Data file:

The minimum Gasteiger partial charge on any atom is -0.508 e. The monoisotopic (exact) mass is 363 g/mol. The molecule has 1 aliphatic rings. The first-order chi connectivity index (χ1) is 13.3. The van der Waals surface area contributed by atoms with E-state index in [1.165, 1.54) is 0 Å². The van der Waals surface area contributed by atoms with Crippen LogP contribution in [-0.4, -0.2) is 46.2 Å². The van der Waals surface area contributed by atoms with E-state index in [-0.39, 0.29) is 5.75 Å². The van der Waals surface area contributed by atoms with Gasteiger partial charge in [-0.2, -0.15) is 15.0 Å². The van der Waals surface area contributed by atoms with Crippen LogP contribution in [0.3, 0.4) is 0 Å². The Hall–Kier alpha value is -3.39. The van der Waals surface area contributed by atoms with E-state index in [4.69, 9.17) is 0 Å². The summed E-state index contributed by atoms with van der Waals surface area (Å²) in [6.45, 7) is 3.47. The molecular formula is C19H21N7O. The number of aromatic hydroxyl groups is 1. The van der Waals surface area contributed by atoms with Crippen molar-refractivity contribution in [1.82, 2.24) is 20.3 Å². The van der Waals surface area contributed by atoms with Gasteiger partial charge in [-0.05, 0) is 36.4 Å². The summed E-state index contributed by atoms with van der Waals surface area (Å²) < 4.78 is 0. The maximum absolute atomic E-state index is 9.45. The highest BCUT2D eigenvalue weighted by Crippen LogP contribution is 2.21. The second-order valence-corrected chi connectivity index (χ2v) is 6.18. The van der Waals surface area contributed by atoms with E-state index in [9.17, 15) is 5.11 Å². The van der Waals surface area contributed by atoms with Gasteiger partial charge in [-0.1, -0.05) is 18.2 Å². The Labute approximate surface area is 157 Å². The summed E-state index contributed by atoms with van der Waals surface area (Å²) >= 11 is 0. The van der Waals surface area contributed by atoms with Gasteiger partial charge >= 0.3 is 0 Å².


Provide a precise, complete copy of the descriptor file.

The minimum Gasteiger partial charge on any atom is -0.508 e. The monoisotopic (exact) mass is 363 g/mol. The molecule has 1 aliphatic rings. The first-order chi connectivity index (χ1) is 13.3. The van der Waals surface area contributed by atoms with E-state index in [1.165, 1.54) is 0 Å². The van der Waals surface area contributed by atoms with Crippen LogP contribution in [-0.4, -0.2) is 46.2 Å². The van der Waals surface area contributed by atoms with E-state index in [-0.39, 0.29) is 5.75 Å². The van der Waals surface area contributed by atoms with Gasteiger partial charge in [-0.2, -0.15) is 15.0 Å². The van der Waals surface area contributed by atoms with Crippen LogP contribution in [0.3, 0.4) is 0 Å². The Hall–Kier alpha value is -3.39. The van der Waals surface area contributed by atoms with E-state index in [4.69, 9.17) is 0 Å². The summed E-state index contributed by atoms with van der Waals surface area (Å²) in [6.45, 7) is 3.47. The molecular formula is C19H21N7O. The number of aromatic hydroxyl groups is 1. The van der Waals surface area contributed by atoms with Crippen molar-refractivity contribution in [1.82, 2.24) is 20.3 Å². The van der Waals surface area contributed by atoms with Gasteiger partial charge in [-0.05, 0) is 36.4 Å². The summed E-state index contributed by atoms with van der Waals surface area (Å²) < 4.78 is 0. The maximum absolute atomic E-state index is 9.45. The highest BCUT2D eigenvalue weighted by Crippen LogP contribution is 2.21. The second-order valence-corrected chi connectivity index (χ2v) is 6.18. The van der Waals surface area contributed by atoms with E-state index in [9.17, 15) is 5.11 Å². The van der Waals surface area contributed by atoms with Gasteiger partial charge in [-0.1, -0.05) is 18.2 Å². The Labute approximate surface area is 157 Å². The summed E-state index contributed by atoms with van der Waals surface area (Å²) >= 11 is 0. The van der Waals surface area contributed by atoms with Gasteiger partial charge >= 0.3 is 0 Å².